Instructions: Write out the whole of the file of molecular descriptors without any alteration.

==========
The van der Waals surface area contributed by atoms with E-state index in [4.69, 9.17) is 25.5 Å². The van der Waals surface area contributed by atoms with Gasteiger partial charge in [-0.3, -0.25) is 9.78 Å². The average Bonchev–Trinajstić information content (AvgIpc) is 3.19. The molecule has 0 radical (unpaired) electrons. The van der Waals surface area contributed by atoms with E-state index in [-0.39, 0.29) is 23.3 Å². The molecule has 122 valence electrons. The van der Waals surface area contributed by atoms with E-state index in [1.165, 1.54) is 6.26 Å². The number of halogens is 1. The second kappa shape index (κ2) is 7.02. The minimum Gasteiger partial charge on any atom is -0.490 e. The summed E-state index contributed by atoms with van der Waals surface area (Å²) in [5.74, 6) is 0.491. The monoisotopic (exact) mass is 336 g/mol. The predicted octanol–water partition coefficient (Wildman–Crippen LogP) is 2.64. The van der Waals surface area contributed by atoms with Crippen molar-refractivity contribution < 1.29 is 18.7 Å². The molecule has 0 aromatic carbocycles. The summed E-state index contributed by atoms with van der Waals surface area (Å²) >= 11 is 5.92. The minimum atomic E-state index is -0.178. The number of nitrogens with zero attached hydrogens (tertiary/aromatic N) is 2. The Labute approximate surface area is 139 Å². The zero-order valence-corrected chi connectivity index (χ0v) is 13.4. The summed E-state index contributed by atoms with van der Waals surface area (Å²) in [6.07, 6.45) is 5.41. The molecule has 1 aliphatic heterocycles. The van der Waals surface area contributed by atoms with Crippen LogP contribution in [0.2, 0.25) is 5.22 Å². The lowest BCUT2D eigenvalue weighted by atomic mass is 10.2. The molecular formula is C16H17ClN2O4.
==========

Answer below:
The van der Waals surface area contributed by atoms with E-state index in [4.69, 9.17) is 25.5 Å². The van der Waals surface area contributed by atoms with Gasteiger partial charge in [-0.3, -0.25) is 9.78 Å². The average Bonchev–Trinajstić information content (AvgIpc) is 3.19. The molecule has 0 radical (unpaired) electrons. The van der Waals surface area contributed by atoms with E-state index in [-0.39, 0.29) is 23.3 Å². The molecule has 122 valence electrons. The van der Waals surface area contributed by atoms with E-state index in [1.165, 1.54) is 6.26 Å². The number of halogens is 1. The second kappa shape index (κ2) is 7.02. The minimum Gasteiger partial charge on any atom is -0.490 e. The summed E-state index contributed by atoms with van der Waals surface area (Å²) in [5.74, 6) is 0.491. The monoisotopic (exact) mass is 336 g/mol. The predicted octanol–water partition coefficient (Wildman–Crippen LogP) is 2.64. The van der Waals surface area contributed by atoms with Crippen molar-refractivity contribution < 1.29 is 18.7 Å². The molecule has 0 aromatic carbocycles. The summed E-state index contributed by atoms with van der Waals surface area (Å²) >= 11 is 5.92. The minimum atomic E-state index is -0.178. The number of nitrogens with zero attached hydrogens (tertiary/aromatic N) is 2. The Labute approximate surface area is 139 Å². The zero-order valence-corrected chi connectivity index (χ0v) is 13.4. The summed E-state index contributed by atoms with van der Waals surface area (Å²) in [6.07, 6.45) is 5.41. The molecule has 1 aliphatic heterocycles. The van der Waals surface area contributed by atoms with Crippen LogP contribution in [0.2, 0.25) is 5.22 Å². The lowest BCUT2D eigenvalue weighted by atomic mass is 10.2. The molecular formula is C16H17ClN2O4.